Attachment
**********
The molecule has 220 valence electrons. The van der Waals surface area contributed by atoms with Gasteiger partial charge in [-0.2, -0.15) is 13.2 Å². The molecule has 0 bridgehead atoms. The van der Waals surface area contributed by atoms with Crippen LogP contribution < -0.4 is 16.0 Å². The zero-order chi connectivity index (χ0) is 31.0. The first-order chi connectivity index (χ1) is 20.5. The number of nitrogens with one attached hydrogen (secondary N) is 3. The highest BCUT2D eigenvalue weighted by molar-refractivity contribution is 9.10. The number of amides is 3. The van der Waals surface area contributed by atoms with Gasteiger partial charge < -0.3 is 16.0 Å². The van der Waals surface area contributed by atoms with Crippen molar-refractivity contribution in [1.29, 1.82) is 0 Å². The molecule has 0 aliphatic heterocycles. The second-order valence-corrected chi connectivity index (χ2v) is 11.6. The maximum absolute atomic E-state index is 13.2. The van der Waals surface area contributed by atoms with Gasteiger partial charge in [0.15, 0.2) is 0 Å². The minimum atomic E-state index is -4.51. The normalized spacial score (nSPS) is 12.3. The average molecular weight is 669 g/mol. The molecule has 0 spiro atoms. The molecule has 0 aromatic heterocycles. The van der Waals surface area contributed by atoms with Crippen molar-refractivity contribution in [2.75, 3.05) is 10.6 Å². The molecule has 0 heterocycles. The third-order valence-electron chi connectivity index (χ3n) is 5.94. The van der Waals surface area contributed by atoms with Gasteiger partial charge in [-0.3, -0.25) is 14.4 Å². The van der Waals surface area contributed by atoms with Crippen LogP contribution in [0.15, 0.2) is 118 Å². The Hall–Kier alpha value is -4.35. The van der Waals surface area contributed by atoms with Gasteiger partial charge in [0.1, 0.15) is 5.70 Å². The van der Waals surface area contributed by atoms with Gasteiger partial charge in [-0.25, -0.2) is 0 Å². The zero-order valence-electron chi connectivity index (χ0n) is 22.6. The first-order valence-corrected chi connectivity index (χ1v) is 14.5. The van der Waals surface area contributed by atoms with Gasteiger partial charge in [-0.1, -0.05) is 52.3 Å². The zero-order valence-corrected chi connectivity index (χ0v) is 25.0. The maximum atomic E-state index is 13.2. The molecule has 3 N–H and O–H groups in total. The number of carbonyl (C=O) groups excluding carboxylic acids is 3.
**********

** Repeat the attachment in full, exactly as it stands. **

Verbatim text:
The molecule has 220 valence electrons. The van der Waals surface area contributed by atoms with Gasteiger partial charge in [-0.2, -0.15) is 13.2 Å². The molecule has 0 bridgehead atoms. The van der Waals surface area contributed by atoms with Crippen LogP contribution < -0.4 is 16.0 Å². The zero-order chi connectivity index (χ0) is 31.0. The first-order chi connectivity index (χ1) is 20.5. The number of nitrogens with one attached hydrogen (secondary N) is 3. The highest BCUT2D eigenvalue weighted by molar-refractivity contribution is 9.10. The number of amides is 3. The van der Waals surface area contributed by atoms with Gasteiger partial charge < -0.3 is 16.0 Å². The van der Waals surface area contributed by atoms with Crippen molar-refractivity contribution in [1.29, 1.82) is 0 Å². The molecule has 0 aliphatic heterocycles. The second-order valence-corrected chi connectivity index (χ2v) is 11.6. The maximum absolute atomic E-state index is 13.2. The van der Waals surface area contributed by atoms with Gasteiger partial charge in [0.15, 0.2) is 0 Å². The minimum atomic E-state index is -4.51. The normalized spacial score (nSPS) is 12.3. The average molecular weight is 669 g/mol. The molecule has 0 spiro atoms. The molecule has 0 aromatic heterocycles. The van der Waals surface area contributed by atoms with Crippen molar-refractivity contribution in [2.75, 3.05) is 10.6 Å². The molecule has 0 heterocycles. The third-order valence-electron chi connectivity index (χ3n) is 5.94. The van der Waals surface area contributed by atoms with Gasteiger partial charge in [-0.3, -0.25) is 14.4 Å². The van der Waals surface area contributed by atoms with Crippen LogP contribution in [0.15, 0.2) is 118 Å². The Hall–Kier alpha value is -4.35. The van der Waals surface area contributed by atoms with Gasteiger partial charge in [0.1, 0.15) is 5.70 Å². The van der Waals surface area contributed by atoms with Gasteiger partial charge in [-0.25, -0.2) is 0 Å². The zero-order valence-electron chi connectivity index (χ0n) is 22.6. The first-order valence-corrected chi connectivity index (χ1v) is 14.5. The van der Waals surface area contributed by atoms with Gasteiger partial charge in [-0.1, -0.05) is 52.3 Å². The zero-order valence-corrected chi connectivity index (χ0v) is 25.0. The maximum atomic E-state index is 13.2. The molecule has 3 N–H and O–H groups in total. The number of carbonyl (C=O) groups excluding carboxylic acids is 3.